The idea of hoping in God is about attitude, not merely some psychological ploy. Faith in God in terms of expectation. It’s like right then and there God gave me renewed strength to carry on and do what I needed to do.

This isn’t just about physical strength, but it’s all the strength necessary for us to carry on, including spiritual strength. The strength needed to do God’s will.

Of course this isn’t just a one time thing, you do it once and you’re good to go forever. No. We have to keep looking to God time and time again for needed strength.

We must beware of thinking this will make us super human. We need our rest. But just the same, the promise is for us whenever we feel depleted and in need, which for me is every day. In and through Jesus.

 

where we live now

For the director of music. According to sheminith. A psalm of David.

Help, LORD, for no one is faithful anymore;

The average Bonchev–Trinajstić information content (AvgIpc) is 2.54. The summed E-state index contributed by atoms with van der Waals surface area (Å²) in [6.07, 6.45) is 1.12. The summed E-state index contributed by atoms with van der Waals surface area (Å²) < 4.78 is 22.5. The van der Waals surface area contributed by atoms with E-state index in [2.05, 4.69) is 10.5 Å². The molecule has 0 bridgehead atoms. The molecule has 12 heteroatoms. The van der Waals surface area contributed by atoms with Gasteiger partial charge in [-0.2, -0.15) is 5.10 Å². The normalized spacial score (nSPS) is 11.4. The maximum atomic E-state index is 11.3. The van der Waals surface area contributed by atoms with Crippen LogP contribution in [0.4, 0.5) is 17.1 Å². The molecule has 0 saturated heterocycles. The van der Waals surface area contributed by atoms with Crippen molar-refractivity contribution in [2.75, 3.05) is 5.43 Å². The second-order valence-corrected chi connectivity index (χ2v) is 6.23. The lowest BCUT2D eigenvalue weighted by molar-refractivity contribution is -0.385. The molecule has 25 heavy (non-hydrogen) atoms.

those who are loyal have vanished from the human race.
Everyone lies to their neighbor;
they flatter with their lips
but harbor deception in their hearts.

May the LORD silence all flattering lips
and every boastful tongue—
those who say,
“By our tongues we will prevail;
our own lips will defend us—who is lord over us?”

“Because the poor are plundered and the needy groan,
I will now arise,” says the LORD.
“I will protect them from those who malign them.”
And the words of the LORD are flawless,
like silver purified in a crucible,
like gold refined seven times.

You, LORD, will keep the needy safe
and will protect us forever from the wicked,
who freely strut about
when what is vile is honored by the human race.

Psalm 12

This is almost a lament, but kind of a mixture between that and petition and praise for God’s answer. It’s the space in which we live. There’s much to lament in the world. Yet we have God’s promise of intervention. We believe in the end that God will make everything right.

Often we don’t see the answer. I think of some of the most difficult places on earth to live with totalitarian regimes. But sadly, even in free nations there’s much that goes on that isn’t just and right.